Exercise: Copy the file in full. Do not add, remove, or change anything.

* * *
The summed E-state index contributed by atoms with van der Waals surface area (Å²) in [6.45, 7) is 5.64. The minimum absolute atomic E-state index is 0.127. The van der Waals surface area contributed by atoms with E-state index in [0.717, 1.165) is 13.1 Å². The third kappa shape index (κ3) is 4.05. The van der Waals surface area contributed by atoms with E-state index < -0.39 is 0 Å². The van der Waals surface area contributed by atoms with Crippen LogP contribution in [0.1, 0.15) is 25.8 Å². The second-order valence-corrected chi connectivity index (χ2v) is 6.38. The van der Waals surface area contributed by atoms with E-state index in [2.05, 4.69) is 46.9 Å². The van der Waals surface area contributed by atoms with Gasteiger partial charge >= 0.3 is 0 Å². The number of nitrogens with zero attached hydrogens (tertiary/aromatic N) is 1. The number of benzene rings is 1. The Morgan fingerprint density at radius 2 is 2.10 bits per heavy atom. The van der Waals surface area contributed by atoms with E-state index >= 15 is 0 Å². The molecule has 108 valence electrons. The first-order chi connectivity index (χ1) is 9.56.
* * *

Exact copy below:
The summed E-state index contributed by atoms with van der Waals surface area (Å²) in [6.45, 7) is 5.64. The minimum absolute atomic E-state index is 0.127. The van der Waals surface area contributed by atoms with E-state index in [0.717, 1.165) is 13.1 Å². The third kappa shape index (κ3) is 4.05. The van der Waals surface area contributed by atoms with E-state index < -0.39 is 0 Å². The van der Waals surface area contributed by atoms with Crippen LogP contribution in [0.1, 0.15) is 25.8 Å². The second-order valence-corrected chi connectivity index (χ2v) is 6.38. The van der Waals surface area contributed by atoms with E-state index in [2.05, 4.69) is 46.9 Å². The van der Waals surface area contributed by atoms with Gasteiger partial charge >= 0.3 is 0 Å². The number of nitrogens with zero attached hydrogens (tertiary/aromatic N) is 1. The number of benzene rings is 1. The Morgan fingerprint density at radius 2 is 2.10 bits per heavy atom. The van der Waals surface area contributed by atoms with E-state index >= 15 is 0 Å². The molecule has 108 valence electrons. The first-order chi connectivity index (χ1) is 9.56.